The Massachusetts Department of Public Health (MDPH) issued this clinical advisory to encourage health care providers’ implementation of routine HIV screening. The subtext of the advisory is that routine offering of HIV testing in all health care settings, consistent with the primary goal of the U.S. Centers for Disease Control and Prevention(CDC) 2006 guidelines, can be accomplished without changing current Massachusetts law, which requires documented (i.e., patient-written), informed (i.e., pre-test communication with patients) consent, and post-test counseling for all who test regardless of the test result. The advisory provides a brief description of the CDC’s current HIV testing recommendations in health care settings, which call for routine opt-out HIV screening of all patients aged 13-64, with annual testing of those patients at “high risk.” The MDPH advisory acknowledges the importance of routine testing and ensuring that as many people as possible know their HIV status, while reassuring providers that it is possible to implement routine offers of testing and still comply with the state’s requirements by streamlining the consent process, condensing pre-test counseling, and decreasing paperwork. This is exactly the approach taken in New York State, which substantially increased testing rates without dispensing with patient protections. The state law approach described in the MDPH advisory serves as an example of how health care providers can easily and efficiently implement routine HIV testing into their practices without compromising patient protections that build trust in providers and encourage continued engagement in care.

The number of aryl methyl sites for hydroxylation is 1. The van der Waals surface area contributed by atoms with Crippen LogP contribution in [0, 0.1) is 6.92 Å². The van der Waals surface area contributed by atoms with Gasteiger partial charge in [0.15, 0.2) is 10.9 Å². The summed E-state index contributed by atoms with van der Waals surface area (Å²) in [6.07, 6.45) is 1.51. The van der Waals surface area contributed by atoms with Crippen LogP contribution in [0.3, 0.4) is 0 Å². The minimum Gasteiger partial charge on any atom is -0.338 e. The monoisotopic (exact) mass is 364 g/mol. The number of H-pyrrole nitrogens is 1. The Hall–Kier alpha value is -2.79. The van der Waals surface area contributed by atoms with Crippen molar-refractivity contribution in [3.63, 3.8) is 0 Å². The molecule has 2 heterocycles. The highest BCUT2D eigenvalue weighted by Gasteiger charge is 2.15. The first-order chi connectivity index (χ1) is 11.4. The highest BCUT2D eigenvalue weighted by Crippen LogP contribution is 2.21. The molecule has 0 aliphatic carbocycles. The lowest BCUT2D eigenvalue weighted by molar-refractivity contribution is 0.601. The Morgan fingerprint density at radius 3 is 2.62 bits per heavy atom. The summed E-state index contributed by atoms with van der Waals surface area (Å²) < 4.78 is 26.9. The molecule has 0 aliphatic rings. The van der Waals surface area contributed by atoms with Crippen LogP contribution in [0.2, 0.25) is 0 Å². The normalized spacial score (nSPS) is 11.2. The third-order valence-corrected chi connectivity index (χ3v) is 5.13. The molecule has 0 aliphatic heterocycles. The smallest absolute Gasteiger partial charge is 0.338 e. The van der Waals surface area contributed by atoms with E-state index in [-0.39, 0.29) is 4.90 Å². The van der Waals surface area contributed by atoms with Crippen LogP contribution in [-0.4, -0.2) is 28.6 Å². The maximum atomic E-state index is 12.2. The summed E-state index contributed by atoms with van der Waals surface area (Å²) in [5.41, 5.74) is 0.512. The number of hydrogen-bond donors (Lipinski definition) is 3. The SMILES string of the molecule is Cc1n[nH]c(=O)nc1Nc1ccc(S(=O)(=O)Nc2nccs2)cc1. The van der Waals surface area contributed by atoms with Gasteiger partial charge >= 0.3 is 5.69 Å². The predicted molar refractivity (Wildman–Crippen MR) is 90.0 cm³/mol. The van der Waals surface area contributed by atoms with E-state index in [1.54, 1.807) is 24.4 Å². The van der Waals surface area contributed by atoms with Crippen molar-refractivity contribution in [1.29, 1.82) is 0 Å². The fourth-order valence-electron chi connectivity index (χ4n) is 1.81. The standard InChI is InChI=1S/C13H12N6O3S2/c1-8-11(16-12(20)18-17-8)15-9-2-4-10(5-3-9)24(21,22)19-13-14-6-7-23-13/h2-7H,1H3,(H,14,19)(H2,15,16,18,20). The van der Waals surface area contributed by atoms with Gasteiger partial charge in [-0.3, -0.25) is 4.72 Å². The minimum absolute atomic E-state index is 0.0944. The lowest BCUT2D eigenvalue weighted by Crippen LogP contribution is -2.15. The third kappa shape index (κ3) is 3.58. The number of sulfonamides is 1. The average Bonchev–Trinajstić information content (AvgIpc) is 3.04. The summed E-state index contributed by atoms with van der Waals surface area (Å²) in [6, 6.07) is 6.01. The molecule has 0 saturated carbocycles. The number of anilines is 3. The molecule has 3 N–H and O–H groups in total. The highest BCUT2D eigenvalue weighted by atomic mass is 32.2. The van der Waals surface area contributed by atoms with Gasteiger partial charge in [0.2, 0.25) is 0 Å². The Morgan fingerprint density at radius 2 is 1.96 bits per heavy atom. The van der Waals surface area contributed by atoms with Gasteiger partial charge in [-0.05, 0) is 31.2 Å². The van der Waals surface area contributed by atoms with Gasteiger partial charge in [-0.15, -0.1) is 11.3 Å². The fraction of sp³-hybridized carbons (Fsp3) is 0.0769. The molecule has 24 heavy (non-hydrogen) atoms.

Accompanying the advisory is a guidance document intended to assist providers with implementation of routinely-offered testing.